“These kids are frequently moving throughout the building to different floors,” Robinson said. “If you have a 10-year-old with too much energy, the stairs are like built-in exercise. You need to provide the opportunity for kids to be physically active all day long.”

She also said the fact that the school is a kindergarten-through-eighth-grade school should be considered when planning the flow of the school. “I love the fact that younger kids are always integrated with the older kids, and there is that constant exchange,” Robinson said.

Parent Nevette Previd said that although Custer runs the cafeteria and lunch period like a “well-oiled machine,” she called the process of filtering students in and out of the cafeteria a necessarily “militant” ordeal.

“The opportunity for a better kitchen would be wonderful. I would like to see a space that was large enough so we could extend the lunch period, and have the process be less militant for students,” Previd said.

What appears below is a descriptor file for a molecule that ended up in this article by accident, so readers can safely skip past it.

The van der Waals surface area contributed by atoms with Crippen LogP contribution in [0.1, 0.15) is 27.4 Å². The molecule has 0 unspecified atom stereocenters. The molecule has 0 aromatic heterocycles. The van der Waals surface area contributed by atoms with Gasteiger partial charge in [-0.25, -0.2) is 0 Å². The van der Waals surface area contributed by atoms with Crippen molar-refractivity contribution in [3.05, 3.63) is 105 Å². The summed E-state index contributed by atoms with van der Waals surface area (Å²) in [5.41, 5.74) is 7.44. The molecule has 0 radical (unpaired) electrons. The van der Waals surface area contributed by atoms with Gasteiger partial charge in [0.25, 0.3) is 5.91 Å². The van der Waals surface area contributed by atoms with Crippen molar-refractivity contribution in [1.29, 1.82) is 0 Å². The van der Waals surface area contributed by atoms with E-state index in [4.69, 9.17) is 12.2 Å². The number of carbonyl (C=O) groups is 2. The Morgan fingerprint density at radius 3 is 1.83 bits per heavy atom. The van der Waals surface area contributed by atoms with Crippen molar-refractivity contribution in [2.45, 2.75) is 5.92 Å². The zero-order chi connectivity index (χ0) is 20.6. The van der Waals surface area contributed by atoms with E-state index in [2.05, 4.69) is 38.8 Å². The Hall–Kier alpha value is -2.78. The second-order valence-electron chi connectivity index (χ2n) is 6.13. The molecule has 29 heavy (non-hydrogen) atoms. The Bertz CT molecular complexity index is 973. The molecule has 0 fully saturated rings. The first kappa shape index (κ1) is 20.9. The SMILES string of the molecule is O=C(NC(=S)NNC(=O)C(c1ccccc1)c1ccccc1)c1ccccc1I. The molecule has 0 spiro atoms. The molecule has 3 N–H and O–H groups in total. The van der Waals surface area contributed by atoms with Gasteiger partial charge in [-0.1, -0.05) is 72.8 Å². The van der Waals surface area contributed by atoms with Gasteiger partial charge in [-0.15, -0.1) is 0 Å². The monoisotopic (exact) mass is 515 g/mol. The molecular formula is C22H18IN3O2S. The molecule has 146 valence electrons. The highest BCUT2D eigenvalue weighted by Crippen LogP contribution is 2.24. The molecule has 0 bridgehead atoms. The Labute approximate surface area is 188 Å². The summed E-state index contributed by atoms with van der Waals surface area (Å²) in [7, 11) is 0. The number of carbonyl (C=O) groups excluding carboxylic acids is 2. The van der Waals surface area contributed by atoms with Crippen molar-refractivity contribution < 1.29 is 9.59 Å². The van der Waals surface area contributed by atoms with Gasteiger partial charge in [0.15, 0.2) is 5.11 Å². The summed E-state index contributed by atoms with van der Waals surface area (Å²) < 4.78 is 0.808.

She also said her third grader is beginning to get interested in building things, and suggested a makerspace for involving youth in the trades.

Angie Francis, a parent and architect, asked Tappé what the “soul of the school” is going to be about, and what architectural experience will be provided to kids. “How are the changes in the building going to reflect the growth of our students through their young lives?” Francis asked.

Building committee member Peter Gearhart remarked on the interesting architecture of the existing school, and touched on some of the impediments to efficiency and accessibility created by an outdated facility. “There are these massive windows, which were eliminated from schools for many years. You don’t feel closed in, except for maybe in the Spanish and music rooms; those rooms are caves,” Gearhart said. “I don’t think I’ve seen a gym as dark as ours.”